The Golden Hour by Maiya Williams

The Golden Hour was a great page-turner. I started it one night and was halfway through by about 2/3am. I really like time travel and, while the French Revolution isn’t an era of history that I love exploring, Maiya Williams made me able to enjoy it. There was something a bit old school in the style of adventure, very Edward Eager, whose Magic series books I read as a child, involving magic and time.

In the book, Rowan Popplewell and his sister visit their great aunts in a small (fictional) town in Maine. Their mother died a year ago and it’s been rough going. Nina, the sister, doesn’t speak and no longer plays the piano. While there, they meet up with twins, Xavier and Xanthe, who are black (!!!) and the four of them adventure to the local creepy hotel, where Xavier swears he saw ghosts. The aunts, the mysterious characters they are—with their shining new “antiques”—slyly encourage Rowan to visit the hotel, despite his reservations. The hotel turns out to be a portal. Otto, the concierge, doesn’t book stays, he books trips to anywhere in the past, as long as it’s the same day you’re traveling. But you can only travel twice a day, at Golden Hour, the time when the sun is setting and everything is cloaked in golden light, or the sunrise equivalent, Silver Hour. What fun! Rowan is hesitant to go, but Nina, missing her mother and finally breaking out of her shell of depression a little bit, skips off to the hotel in the middle of the night. Rowan thinks he knows where she went, the Enlightenment. Except he got the years wrong and he and Xanthe and Xavier head off to The French Revolution!

They meet a whole host of fictional and historical characters, including Marie Antoinette and Louse XVI. They search all over Paris looking for Nina, getting involved in the Revolution along the way. They realize she’s not even there, but not before making lots of very important people very angry. They skip a few years in the future (too many people trying to visit the French Revolution causes a ripple in time) to their execution. The aunts come to save the day, allowing Rowan, Xanthe and Xavier to escape and land back in the present, only for Rowan to realize where in the past Nina went. NYC 1990. Right before Rowan was born and her parents were happy and alive. She intended to stay with them, to get an extra 14 years with her mother, but Rowan convinces her that it’s not good to live in the past. Together, they can overcome their grief and live in the future.

It’s a sweet story with fun time travel antics. I am, of course, glad that there are two black sidekicks (though I must admit, when I first started the story, I knew there were black characters, but didn’t know they were sidekicks and so I thought Rowan and Nina were black. But slowly the description told me otherwise. And then we met the twins and I realized what was happening). They’re super smart, charismatic and funny, and Rowan has a crush on Xanthe.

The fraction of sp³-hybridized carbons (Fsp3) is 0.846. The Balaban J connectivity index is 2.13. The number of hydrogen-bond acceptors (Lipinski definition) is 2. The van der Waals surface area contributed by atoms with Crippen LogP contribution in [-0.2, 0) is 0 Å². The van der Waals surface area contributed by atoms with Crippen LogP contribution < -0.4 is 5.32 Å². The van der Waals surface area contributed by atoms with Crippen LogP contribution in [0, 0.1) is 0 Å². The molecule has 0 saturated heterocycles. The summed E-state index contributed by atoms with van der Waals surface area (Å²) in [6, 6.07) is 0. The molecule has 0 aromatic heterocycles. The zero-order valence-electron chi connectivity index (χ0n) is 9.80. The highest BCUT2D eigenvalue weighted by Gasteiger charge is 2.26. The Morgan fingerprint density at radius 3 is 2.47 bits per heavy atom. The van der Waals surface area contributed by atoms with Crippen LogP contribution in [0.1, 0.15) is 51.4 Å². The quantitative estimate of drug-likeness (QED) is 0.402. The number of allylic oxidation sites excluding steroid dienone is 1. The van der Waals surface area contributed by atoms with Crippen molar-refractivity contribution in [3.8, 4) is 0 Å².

Cover of

Cover of The Hour of the Cobra

In the preview for the next book, The Hour of the Cobra, it seems to follow Xanthe’s POV. This makes me happy, as it doesn’t just assume that Rowan is the hero and the twins are his sidekicks. They each get a chance at being the hero. The next book looks like it’s going to ancient Egypt, which is a period I enjoy learning about.

I immediately looked up Maiya Williams and saw that she not only writes children’s books, but also wrote for television! So basically she has my career. I emailed her and she sent me a brief response back that same night, which is really nice of her. One day, maybe I’ll email her again with more specific questions. But I mean, seriously? How crazy is it that she’s a black woman who writes TV and MG SFF books, when that’s what I’m thinking I want to do? Very serendipitous and cool.

This book was great and I am looking forward to borrowing the sequel. I do have a few questions or comments about the book.

  • How do the aunts get stuff back from the past? I thought Otto said that things weren’t allowed to be brought forward, or did he just mean people? The next book seems like it will cover more about the aunts Curio business.
  • I wish Nina had more of slow turn around. She went from not having spoken in a year, to speaking and playing the piano all in one night. I wish we’d gotten more steps before that. It seems like she’s not quite herself still in Rowan’s eyes, but it’s still a bit fast for me.
  • Are the aunts coming to save the day a bit deus ex machina? There are pieces of their involvement mentioned throughout the story, but they suddenly come in to pull the cart leading the kids to their execution away at the very last moment. But I suppose Rowan does do some of the work in saving himself.
Welcome to my first book post! I hope to do more!
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